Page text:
Story image

The 12 ‘enemies of the internet’

12 Mar 2012

Freedom of information campaign group Reporters Without Borders have added two countries to their ‘Enemies of the internet’ list, a ranking of the countries that are the worst offenders when it comes to restricting internet freedom.

The two countries, Bahrain and Belarus, join the likes of China, Cuba, Iran and North Korea on the list, due to engaging in activities such as content filtering, restricting access, tracking cyber-dissidents, and promoting online propaganda.

In a blog post about the report, the group says "Bahrain offers an example of an effective news blackout based on a remarkable array of repressive measures: keeping the international media away, harassing human rights activists, arresting bloggers and netizens (one of whom died in detention), smearing and prosecuting free speech activists, and disrupting communications, especially during major demonstrations.

"In Belarus, President Lukashenko’s regime has increased his grip on the web as the country sinks further into political isolation and economic stagnation.”

India and Kazakhstan have been added to a list of countries ‘under surveillance’, while Venezuela and Libya have been dropped, the latter following the fall of the Gaddafi regime.

This list also includes Australia, ‘whose government clings to a dangerous content filtering system’, as well as France, which has a ‘three strikes’ policy on illegal downloading similar to that in place in New Zealand.

"In 2011, netizens were at the heart of the political changes in the Arab world and elsewhere. They tried to resist the imposition of a news and information blackout but paid a high price.

"At the same time, supposedly democratic countries continued to set a bad example by yielding to the temptation to prioritise security over other concerns and by adopting disproportionate measures to protect copyright.

"More than ever before, online freedom of expression is now a major foreign and domestic policy issue.”

Go here to read the post in full.

Time's up, tax dodgers: Multinational tech firms may soon pay their dues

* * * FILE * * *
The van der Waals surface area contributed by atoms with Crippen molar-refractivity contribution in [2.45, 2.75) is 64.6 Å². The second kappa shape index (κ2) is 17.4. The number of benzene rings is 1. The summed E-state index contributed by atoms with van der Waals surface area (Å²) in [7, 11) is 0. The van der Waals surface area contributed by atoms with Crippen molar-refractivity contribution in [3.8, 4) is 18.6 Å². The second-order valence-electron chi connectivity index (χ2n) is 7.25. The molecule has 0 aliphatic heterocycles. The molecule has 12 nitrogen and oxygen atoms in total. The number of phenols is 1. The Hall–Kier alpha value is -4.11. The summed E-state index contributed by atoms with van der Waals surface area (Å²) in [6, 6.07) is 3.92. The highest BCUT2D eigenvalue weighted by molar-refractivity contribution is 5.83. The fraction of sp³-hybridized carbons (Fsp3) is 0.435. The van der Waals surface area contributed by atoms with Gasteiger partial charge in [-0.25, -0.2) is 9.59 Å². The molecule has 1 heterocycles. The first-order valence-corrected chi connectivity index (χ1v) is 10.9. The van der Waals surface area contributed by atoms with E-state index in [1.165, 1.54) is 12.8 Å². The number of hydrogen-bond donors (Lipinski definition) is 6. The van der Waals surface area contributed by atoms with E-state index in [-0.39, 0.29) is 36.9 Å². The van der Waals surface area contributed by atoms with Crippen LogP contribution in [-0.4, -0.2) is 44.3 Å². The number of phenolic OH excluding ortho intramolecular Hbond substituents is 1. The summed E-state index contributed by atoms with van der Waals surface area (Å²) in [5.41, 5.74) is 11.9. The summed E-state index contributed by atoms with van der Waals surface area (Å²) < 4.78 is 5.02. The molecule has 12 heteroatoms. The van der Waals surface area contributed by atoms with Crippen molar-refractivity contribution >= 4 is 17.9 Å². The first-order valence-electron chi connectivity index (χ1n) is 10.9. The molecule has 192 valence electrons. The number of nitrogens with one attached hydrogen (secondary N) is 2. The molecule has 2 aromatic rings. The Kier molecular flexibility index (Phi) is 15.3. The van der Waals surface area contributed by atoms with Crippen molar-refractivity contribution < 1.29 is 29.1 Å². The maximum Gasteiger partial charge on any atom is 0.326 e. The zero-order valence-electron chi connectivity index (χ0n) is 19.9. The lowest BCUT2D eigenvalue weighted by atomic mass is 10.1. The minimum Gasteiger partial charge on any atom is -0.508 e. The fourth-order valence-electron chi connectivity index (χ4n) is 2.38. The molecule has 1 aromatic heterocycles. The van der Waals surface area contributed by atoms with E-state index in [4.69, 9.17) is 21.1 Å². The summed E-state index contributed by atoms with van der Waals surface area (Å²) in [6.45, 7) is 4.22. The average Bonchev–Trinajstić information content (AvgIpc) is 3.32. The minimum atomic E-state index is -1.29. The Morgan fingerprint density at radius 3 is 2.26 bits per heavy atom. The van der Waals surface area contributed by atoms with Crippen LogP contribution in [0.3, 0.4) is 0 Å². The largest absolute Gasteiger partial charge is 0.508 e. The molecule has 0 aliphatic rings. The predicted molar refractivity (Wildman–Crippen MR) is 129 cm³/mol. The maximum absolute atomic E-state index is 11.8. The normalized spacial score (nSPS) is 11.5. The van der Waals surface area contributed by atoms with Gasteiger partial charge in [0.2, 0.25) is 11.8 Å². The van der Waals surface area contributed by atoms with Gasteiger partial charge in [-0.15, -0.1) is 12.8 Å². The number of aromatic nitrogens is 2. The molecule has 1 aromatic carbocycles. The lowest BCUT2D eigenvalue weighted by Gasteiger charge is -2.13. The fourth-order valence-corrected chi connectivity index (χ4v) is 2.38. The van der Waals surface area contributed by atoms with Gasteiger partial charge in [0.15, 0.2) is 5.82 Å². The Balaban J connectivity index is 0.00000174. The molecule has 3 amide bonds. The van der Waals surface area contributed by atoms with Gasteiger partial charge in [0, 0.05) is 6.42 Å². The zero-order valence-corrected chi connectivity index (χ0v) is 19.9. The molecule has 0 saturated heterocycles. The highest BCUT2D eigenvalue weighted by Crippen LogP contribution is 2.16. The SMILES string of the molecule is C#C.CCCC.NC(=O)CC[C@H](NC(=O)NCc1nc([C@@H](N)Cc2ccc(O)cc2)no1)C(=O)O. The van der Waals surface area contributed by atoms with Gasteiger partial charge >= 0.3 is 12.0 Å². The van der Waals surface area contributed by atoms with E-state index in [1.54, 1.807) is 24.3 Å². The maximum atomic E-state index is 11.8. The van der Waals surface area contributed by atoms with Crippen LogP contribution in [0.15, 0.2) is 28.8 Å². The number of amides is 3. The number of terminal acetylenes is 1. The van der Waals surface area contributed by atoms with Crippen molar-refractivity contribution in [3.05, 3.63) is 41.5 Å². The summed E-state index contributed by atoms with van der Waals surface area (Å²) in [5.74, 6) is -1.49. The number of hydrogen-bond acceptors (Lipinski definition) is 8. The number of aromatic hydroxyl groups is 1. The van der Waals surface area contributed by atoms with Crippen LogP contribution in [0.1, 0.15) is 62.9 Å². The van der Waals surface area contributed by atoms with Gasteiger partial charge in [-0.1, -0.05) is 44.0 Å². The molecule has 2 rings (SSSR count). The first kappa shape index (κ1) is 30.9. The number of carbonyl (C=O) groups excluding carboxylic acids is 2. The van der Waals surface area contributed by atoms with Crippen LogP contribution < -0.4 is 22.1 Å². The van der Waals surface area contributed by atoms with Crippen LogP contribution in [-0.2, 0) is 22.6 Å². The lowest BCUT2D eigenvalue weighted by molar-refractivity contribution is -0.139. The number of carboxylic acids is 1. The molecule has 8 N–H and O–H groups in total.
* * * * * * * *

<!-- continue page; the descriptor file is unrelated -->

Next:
Multinational tech and digital services firms may no longer have a free tax pass to operate in New Zealand. 
D-Link A/NZ launches new home wireless surveillance kit
The Omna Wire-Free Full HD cameras and accompanying Wi-Fi Hub offer a number of new features, including Alexa/Assistant support.
Hands-on review: Audiofly AF100W MK2 wireless headphones
With wireless Bluetooth supporting aptX and AAC, and an IPX-5 water resistance rating, the AF100W aims to be a fitness game-changer.
LG's latest phone uses the display as an audio amplifier
If you’re struggling to get your head around the idea of a phone’s display as an amplifier, we can't blame you.
Vodafone releases phones with child-safe features
Along with the restriction capabilities, the Vodafone Smart N9 range also has a range of emergency and safety controls.
Game review: Crackdown 3 launches on Xbox One and PC
Crackdown 3 is an average game that may have come out 10 years too late, writes Damian Seeto.
WhatsApp users warned to change voicemail PINs
Attackers are allegedly gaining access to users’ WhatsApp accounts by using the default voicemail PIN to access voice authentication codes.
50 million tonnes of e-waste: IT faces sustainability challenges
“Through This is IT, we want to help people better understand the problem of today’s linear “take, make, dispose” thinking around IT products and its effects like e-waste, pollution and climate change."